The gauntlet continues.
- Part One: Gakkou Gurashi, Gatchaman Crowds Insight, Ranpo Kitan: Game of Laplace, Gangsta, Chaos Dragon and Okusama ga Seitokaichou
- Part Two: Prison School, Classroom☆Crisis, Gate, Monster Musume no Iru Nichijou, and Various Shorts
- Charlotte: Episodes 1 and 2
For an explanation of the format I’m using, look to the first part.
There is no more time for delay, but first, I must kick things off with a special segment…
Shadow’s Rapid Fire Shorts Round Robin
- It’s almost like Teekyuu never left us… what d’you mean it didn’t? Almost 2 weeks without it was hard.
- I like the new OP much more than the one for S4.
- The girls continue to do absolutely everything apart from playing tennis. Adhering to this tradition is Shameless Fanservice. I like this.
Wakaba*Girl — (eps 1+2)
- This is from the original creator of Kiniro Mosaic. Hanada Jukki doing scripts.
- Pretty backgrounds with many nice shades of pink.
- There’s nothing really distinctive about the humour here at all, reminds me of a less-good Morita-san wa Mukuchi.
- Main character annoys me…
- I can’t really see myself watching more of this.
Miss Monochrome: The Animation 2 — (eps 1+2)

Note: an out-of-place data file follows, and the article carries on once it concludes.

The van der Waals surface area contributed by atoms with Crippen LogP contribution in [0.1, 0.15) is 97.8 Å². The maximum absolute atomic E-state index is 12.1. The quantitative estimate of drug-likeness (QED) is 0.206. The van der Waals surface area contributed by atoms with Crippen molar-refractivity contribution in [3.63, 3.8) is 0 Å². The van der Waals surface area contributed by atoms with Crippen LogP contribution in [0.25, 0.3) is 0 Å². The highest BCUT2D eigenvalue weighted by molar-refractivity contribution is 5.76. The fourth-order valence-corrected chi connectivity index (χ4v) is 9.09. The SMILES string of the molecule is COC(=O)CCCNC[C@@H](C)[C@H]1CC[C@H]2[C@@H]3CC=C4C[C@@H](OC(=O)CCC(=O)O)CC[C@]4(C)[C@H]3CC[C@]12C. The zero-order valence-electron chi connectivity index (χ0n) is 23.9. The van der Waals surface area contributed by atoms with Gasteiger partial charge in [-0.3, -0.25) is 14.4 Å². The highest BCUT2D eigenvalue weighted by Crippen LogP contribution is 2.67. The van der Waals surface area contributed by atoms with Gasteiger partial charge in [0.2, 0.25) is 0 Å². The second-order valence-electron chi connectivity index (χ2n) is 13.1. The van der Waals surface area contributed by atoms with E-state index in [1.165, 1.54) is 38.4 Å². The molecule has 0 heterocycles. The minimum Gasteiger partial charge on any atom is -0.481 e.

- Sequel to one of my favourite short anime, which came out originally in 2013.
- Miss Monochrome herself is created and voiced by Horie Yui.
- Ahaha, Ru-chan has a voice now, and its Hiroshi Kamiya, Arararagi-bot anyone?
- The OP is kinda meh, but the ED is fantastic and super pretty. Wish other idol anime had CG on this level.
- First episode was mainly a reintroduction, ep2 was a return to the fun shenanigans.
- Maneo-san continues to be as useless as ever.
- Mana-chan taking advantage of Monochrome’s blind trust is great.
- Gotta love how she spontaneously transforms into a car Utena-style. This Initial D scene is really well made.
- Aaaand new promoter Yayoi is voiced by Asumi Kana, of-course she has a dual-personality.
- Longer episode lengths, this is good.
Wooser no Sono Higurashi: Mugen-hen (Wooser’s Hand-to-Mouth Life: Phantasmagoric Arc) — (eps 1+2)
- This season of Wooser will have a different guest writer every episode, even including Urobuchi.
- The main reason to watch this show though, is Miyano Mamoru. And references, lots of references.